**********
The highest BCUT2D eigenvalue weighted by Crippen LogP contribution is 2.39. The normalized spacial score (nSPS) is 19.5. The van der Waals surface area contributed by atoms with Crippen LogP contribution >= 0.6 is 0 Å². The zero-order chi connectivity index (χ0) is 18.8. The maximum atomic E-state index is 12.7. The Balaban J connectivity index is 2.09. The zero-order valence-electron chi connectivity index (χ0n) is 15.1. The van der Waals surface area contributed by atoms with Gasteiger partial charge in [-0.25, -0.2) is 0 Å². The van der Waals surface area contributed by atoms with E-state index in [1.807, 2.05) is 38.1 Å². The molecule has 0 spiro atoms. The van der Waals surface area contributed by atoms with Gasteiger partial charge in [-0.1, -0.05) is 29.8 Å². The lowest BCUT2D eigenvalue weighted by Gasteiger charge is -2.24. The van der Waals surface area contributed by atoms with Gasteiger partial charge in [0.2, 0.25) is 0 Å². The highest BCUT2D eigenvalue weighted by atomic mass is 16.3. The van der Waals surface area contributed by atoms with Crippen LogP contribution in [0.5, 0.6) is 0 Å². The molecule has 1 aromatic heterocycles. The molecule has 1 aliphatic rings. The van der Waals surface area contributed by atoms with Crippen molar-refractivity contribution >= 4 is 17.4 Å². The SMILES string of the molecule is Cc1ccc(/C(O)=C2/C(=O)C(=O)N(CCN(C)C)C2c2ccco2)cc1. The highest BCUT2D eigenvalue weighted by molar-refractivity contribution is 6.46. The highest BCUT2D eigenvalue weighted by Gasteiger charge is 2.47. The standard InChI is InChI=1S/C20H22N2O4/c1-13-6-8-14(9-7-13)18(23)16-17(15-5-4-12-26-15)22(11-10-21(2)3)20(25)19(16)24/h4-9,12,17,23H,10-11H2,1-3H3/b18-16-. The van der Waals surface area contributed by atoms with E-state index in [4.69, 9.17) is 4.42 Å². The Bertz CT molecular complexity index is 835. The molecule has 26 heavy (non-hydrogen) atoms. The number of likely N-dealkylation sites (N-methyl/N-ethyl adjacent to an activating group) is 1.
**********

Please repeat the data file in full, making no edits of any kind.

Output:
The highest BCUT2D eigenvalue weighted by Crippen LogP contribution is 2.39. The normalized spacial score (nSPS) is 19.5. The van der Waals surface area contributed by atoms with Crippen LogP contribution >= 0.6 is 0 Å². The zero-order chi connectivity index (χ0) is 18.8. The maximum atomic E-state index is 12.7. The Balaban J connectivity index is 2.09. The zero-order valence-electron chi connectivity index (χ0n) is 15.1. The van der Waals surface area contributed by atoms with Gasteiger partial charge in [-0.25, -0.2) is 0 Å². The van der Waals surface area contributed by atoms with E-state index in [1.807, 2.05) is 38.1 Å². The molecule has 0 spiro atoms. The van der Waals surface area contributed by atoms with Gasteiger partial charge in [-0.1, -0.05) is 29.8 Å². The lowest BCUT2D eigenvalue weighted by Gasteiger charge is -2.24. The van der Waals surface area contributed by atoms with Gasteiger partial charge in [0.2, 0.25) is 0 Å². The highest BCUT2D eigenvalue weighted by atomic mass is 16.3. The van der Waals surface area contributed by atoms with Crippen LogP contribution in [0.5, 0.6) is 0 Å². The molecule has 1 aromatic heterocycles. The molecule has 1 aliphatic rings. The van der Waals surface area contributed by atoms with Crippen molar-refractivity contribution >= 4 is 17.4 Å². The SMILES string of the molecule is Cc1ccc(/C(O)=C2/C(=O)C(=O)N(CCN(C)C)C2c2ccco2)cc1. The highest BCUT2D eigenvalue weighted by molar-refractivity contribution is 6.46. The highest BCUT2D eigenvalue weighted by Gasteiger charge is 2.47. The standard InChI is InChI=1S/C20H22N2O4/c1-13-6-8-14(9-7-13)18(23)16-17(15-5-4-12-26-15)22(11-10-21(2)3)20(25)19(16)24/h4-9,12,17,23H,10-11H2,1-3H3/b18-16-. The van der Waals surface area contributed by atoms with E-state index in [4.69, 9.17) is 4.42 Å². The Bertz CT molecular complexity index is 835. The molecule has 26 heavy (non-hydrogen) atoms. The number of likely N-dealkylation sites (N-methyl/N-ethyl adjacent to an activating group) is 1.